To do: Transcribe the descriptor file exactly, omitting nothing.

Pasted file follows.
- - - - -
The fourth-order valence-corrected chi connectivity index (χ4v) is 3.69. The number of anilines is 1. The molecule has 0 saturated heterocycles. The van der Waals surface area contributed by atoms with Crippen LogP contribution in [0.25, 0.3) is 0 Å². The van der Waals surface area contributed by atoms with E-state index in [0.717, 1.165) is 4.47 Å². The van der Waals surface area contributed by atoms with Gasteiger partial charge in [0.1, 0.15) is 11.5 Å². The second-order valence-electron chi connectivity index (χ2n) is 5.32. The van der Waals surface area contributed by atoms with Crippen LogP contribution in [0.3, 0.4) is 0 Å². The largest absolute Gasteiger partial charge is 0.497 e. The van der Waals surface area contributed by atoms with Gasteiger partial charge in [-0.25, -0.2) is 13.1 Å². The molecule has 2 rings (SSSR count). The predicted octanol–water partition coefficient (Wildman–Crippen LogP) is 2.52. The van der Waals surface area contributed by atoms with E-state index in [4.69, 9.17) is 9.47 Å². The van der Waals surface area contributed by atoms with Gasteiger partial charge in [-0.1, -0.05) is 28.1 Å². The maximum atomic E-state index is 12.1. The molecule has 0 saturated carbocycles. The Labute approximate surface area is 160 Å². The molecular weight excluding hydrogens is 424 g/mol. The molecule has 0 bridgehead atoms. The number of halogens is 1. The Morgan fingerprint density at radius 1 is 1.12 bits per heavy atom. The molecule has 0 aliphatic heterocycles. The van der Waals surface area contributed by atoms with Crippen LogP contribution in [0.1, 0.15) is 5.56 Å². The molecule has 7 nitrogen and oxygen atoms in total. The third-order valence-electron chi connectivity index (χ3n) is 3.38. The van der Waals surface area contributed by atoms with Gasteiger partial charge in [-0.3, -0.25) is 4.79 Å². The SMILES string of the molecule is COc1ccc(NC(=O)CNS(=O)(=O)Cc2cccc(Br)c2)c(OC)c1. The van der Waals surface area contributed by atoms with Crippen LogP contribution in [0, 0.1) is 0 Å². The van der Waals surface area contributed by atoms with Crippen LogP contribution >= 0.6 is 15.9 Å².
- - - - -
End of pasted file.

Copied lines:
The fourth-order valence-corrected chi connectivity index (χ4v) is 3.69. The number of anilines is 1. The molecule has 0 saturated heterocycles. The van der Waals surface area contributed by atoms with Crippen LogP contribution in [0.25, 0.3) is 0 Å². The van der Waals surface area contributed by atoms with E-state index in [0.717, 1.165) is 4.47 Å². The van der Waals surface area contributed by atoms with Gasteiger partial charge in [0.1, 0.15) is 11.5 Å². The second-order valence-electron chi connectivity index (χ2n) is 5.32. The van der Waals surface area contributed by atoms with Crippen LogP contribution in [0.3, 0.4) is 0 Å². The largest absolute Gasteiger partial charge is 0.497 e. The van der Waals surface area contributed by atoms with Gasteiger partial charge in [-0.25, -0.2) is 13.1 Å². The molecule has 2 rings (SSSR count). The predicted octanol–water partition coefficient (Wildman–Crippen LogP) is 2.52. The van der Waals surface area contributed by atoms with E-state index in [4.69, 9.17) is 9.47 Å². The van der Waals surface area contributed by atoms with Gasteiger partial charge in [-0.1, -0.05) is 28.1 Å². The maximum atomic E-state index is 12.1. The molecule has 0 saturated carbocycles. The Labute approximate surface area is 160 Å². The molecular weight excluding hydrogens is 424 g/mol. The molecule has 0 bridgehead atoms. The number of halogens is 1. The Morgan fingerprint density at radius 1 is 1.12 bits per heavy atom. The molecule has 0 aliphatic heterocycles. The van der Waals surface area contributed by atoms with Crippen LogP contribution in [0.1, 0.15) is 5.56 Å². The molecule has 7 nitrogen and oxygen atoms in total. The third-order valence-electron chi connectivity index (χ3n) is 3.38. The van der Waals surface area contributed by atoms with Gasteiger partial charge in [-0.3, -0.25) is 4.79 Å². The SMILES string of the molecule is COc1ccc(NC(=O)CNS(=O)(=O)Cc2cccc(Br)c2)c(OC)c1. The van der Waals surface area contributed by atoms with Crippen LogP contribution in [0, 0.1) is 0 Å². The van der Waals surface area contributed by atoms with Crippen LogP contribution >= 0.6 is 15.9 Å².